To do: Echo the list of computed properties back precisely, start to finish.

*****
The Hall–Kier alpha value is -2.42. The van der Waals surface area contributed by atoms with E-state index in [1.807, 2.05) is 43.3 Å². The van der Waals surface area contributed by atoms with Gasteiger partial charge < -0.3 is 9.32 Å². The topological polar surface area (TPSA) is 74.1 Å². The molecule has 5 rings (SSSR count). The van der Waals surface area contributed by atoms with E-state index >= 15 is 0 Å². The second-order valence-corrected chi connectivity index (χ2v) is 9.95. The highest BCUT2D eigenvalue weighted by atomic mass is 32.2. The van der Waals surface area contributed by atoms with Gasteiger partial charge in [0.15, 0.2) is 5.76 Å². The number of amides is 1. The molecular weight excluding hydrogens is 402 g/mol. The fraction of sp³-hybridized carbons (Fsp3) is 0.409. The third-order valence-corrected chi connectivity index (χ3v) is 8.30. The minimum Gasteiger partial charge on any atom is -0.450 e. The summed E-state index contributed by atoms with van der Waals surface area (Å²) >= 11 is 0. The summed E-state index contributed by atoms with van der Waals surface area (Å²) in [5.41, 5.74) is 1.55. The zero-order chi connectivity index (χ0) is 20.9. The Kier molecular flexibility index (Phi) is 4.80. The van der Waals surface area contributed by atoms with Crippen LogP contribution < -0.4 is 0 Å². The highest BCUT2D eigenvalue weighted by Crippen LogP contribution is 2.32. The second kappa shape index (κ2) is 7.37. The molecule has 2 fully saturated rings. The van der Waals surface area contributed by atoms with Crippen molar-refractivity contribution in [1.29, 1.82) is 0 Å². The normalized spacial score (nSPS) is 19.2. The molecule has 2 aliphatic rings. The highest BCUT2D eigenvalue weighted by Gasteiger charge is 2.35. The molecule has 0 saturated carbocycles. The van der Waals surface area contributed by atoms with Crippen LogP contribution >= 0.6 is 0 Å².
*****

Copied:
The Hall–Kier alpha value is -2.42. The van der Waals surface area contributed by atoms with E-state index in [1.807, 2.05) is 43.3 Å². The van der Waals surface area contributed by atoms with Gasteiger partial charge < -0.3 is 9.32 Å². The topological polar surface area (TPSA) is 74.1 Å². The molecule has 5 rings (SSSR count). The van der Waals surface area contributed by atoms with E-state index >= 15 is 0 Å². The second-order valence-corrected chi connectivity index (χ2v) is 9.95. The highest BCUT2D eigenvalue weighted by atomic mass is 32.2. The van der Waals surface area contributed by atoms with Gasteiger partial charge in [0.15, 0.2) is 5.76 Å². The number of amides is 1. The molecular weight excluding hydrogens is 402 g/mol. The fraction of sp³-hybridized carbons (Fsp3) is 0.409. The third-order valence-corrected chi connectivity index (χ3v) is 8.30. The minimum Gasteiger partial charge on any atom is -0.450 e. The summed E-state index contributed by atoms with van der Waals surface area (Å²) >= 11 is 0. The summed E-state index contributed by atoms with van der Waals surface area (Å²) in [5.41, 5.74) is 1.55. The zero-order chi connectivity index (χ0) is 20.9. The Kier molecular flexibility index (Phi) is 4.80. The van der Waals surface area contributed by atoms with Crippen LogP contribution < -0.4 is 0 Å². The highest BCUT2D eigenvalue weighted by Crippen LogP contribution is 2.32. The second kappa shape index (κ2) is 7.37. The molecule has 2 fully saturated rings. The van der Waals surface area contributed by atoms with Crippen molar-refractivity contribution in [1.29, 1.82) is 0 Å². The normalized spacial score (nSPS) is 19.2. The molecule has 2 aliphatic rings. The highest BCUT2D eigenvalue weighted by Gasteiger charge is 2.35. The molecule has 0 saturated carbocycles. The van der Waals surface area contributed by atoms with Crippen LogP contribution >= 0.6 is 0 Å².